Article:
The deadline to apply to vote by mail is Tuesday, October 13 at 6:00 p.m. Eastern Time for anyone applying online or sending their application to Elections Canada in Ottawa.
You may vote by special ballot at any Elections Canada office at any time prior to the election, be sure to have the name and correct spelling of your preferred candidates name when doing so as the 'special ballot' is not preprinted with the candidates name and the office may not have an up to date list!
You can find the Elections Canada office nearest you on the internet or call Election Canada at 1-800-463-6868
When you vote at an Elections Canada office or by mail, you must use a special ballot voting kit.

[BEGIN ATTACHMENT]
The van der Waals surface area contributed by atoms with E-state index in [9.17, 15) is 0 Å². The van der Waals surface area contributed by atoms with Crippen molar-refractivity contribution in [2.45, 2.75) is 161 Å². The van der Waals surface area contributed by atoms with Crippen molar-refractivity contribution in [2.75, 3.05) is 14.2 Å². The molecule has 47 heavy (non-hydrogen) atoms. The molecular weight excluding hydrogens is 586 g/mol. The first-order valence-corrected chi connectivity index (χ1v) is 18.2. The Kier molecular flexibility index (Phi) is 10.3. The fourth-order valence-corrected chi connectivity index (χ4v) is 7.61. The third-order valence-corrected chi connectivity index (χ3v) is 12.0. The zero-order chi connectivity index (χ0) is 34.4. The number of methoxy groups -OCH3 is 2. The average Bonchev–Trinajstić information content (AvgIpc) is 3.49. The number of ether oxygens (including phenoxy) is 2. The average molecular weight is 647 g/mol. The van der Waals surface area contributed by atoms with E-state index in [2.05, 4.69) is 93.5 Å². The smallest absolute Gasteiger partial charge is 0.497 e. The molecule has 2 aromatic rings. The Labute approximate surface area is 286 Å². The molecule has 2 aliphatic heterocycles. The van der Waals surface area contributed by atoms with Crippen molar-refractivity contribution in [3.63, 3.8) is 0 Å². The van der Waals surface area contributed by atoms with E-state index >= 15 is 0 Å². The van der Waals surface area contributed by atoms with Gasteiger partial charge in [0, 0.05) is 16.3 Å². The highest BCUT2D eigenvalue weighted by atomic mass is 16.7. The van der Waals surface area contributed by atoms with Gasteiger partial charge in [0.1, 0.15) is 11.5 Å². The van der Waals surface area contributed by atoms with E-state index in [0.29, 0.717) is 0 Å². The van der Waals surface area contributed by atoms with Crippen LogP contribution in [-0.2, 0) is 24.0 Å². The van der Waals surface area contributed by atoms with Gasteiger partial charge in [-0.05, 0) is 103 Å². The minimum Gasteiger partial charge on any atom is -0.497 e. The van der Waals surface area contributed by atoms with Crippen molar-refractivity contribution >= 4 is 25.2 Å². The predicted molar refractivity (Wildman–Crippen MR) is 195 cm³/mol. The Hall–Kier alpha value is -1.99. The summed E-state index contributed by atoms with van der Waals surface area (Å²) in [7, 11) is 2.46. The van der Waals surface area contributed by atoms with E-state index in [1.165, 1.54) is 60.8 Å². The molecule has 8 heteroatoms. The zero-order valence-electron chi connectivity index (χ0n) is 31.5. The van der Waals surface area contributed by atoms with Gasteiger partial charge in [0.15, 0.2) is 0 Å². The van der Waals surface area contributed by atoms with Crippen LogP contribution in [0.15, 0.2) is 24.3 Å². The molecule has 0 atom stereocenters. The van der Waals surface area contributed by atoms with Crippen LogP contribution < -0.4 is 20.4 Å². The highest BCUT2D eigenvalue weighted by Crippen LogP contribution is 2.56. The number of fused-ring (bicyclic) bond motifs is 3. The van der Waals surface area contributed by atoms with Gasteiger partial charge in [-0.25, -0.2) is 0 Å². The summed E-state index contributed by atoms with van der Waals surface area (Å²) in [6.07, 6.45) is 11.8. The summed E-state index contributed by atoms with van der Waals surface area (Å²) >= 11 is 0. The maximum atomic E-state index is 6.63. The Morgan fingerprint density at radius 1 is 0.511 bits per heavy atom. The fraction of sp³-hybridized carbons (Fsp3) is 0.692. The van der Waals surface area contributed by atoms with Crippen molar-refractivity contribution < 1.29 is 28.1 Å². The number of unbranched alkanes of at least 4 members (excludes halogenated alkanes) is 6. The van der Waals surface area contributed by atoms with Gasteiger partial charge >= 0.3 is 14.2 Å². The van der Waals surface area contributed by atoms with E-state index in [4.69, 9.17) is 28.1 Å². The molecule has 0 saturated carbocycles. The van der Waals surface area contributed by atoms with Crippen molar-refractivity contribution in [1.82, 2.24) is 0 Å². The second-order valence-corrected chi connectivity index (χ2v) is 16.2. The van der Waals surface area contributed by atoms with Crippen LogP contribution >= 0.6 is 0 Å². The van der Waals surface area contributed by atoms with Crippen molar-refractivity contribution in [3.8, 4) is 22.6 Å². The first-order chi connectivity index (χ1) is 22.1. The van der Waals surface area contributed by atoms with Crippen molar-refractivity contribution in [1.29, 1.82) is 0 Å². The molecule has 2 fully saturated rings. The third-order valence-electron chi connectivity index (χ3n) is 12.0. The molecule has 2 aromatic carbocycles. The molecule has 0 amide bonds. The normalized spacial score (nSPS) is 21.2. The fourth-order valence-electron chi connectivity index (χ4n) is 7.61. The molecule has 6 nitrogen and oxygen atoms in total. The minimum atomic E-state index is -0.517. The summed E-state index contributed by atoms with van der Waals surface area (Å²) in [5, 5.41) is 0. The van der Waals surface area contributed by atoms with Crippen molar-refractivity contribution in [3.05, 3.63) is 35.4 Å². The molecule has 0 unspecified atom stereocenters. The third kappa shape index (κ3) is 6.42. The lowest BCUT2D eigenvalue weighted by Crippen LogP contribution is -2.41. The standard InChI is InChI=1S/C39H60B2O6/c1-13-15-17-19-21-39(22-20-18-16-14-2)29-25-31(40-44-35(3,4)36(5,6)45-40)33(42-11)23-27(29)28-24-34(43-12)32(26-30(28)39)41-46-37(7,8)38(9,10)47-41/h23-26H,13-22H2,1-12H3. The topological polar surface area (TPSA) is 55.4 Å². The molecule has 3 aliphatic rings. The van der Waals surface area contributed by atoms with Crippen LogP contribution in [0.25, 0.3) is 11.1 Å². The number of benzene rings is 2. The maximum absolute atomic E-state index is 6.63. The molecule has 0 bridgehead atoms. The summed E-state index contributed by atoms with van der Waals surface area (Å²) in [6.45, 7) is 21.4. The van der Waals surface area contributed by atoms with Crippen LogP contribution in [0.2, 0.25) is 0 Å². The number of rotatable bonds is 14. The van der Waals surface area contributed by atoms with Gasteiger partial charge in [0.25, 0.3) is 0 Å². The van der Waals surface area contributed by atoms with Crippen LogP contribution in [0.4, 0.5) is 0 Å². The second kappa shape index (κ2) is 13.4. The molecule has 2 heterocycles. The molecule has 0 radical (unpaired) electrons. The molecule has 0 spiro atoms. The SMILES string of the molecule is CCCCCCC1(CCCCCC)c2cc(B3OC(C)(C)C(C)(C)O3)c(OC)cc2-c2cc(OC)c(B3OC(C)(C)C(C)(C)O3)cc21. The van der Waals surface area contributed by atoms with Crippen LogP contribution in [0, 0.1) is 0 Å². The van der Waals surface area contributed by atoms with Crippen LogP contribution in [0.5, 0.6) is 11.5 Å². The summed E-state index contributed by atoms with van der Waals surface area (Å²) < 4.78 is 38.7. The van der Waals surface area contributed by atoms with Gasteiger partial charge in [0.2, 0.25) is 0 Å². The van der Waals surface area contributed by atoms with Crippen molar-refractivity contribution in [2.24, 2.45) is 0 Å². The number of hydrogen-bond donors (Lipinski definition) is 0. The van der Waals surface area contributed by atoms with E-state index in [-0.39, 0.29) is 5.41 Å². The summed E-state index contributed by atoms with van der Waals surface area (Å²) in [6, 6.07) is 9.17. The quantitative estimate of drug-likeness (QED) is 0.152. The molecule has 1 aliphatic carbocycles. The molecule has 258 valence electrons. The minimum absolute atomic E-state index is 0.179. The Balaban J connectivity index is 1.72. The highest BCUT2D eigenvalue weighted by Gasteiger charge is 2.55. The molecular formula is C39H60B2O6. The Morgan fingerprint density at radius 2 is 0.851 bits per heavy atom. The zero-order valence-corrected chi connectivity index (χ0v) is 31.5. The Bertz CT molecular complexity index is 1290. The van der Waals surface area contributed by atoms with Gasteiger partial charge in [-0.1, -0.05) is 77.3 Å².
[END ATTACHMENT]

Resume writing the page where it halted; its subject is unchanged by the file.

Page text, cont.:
In all cases, the elector must have a civic address for his or her place of ordinary residence in Canada, for electoral purposes. The elector's vote will be counted for that electoral district.
If you're not sure what address E.C. has on file, check your voter registration here.
If you need more help with voter registration, contact them here.
you are unable to probuce any ID showing your current address you
may take an oath
Show two pieces of ID with your name and have someone who knows you attest to your address. This person must show proof of his or her identity and address, be registered in the same polling division, and can only attest for only one person. The identity of a person without documentation cannot be vouched for only his or her civic address!
Those living in residence or in a home with a roommate off campus may have difficulty because some of the bills may not be in their name. In situations like that students can get a letter of confirmation of residence from their student residence. The same could apply for someone staying in a shelter or senior’s residence or living on reserve. These forms can be found online at www.elections.ca or by visiting a local election office.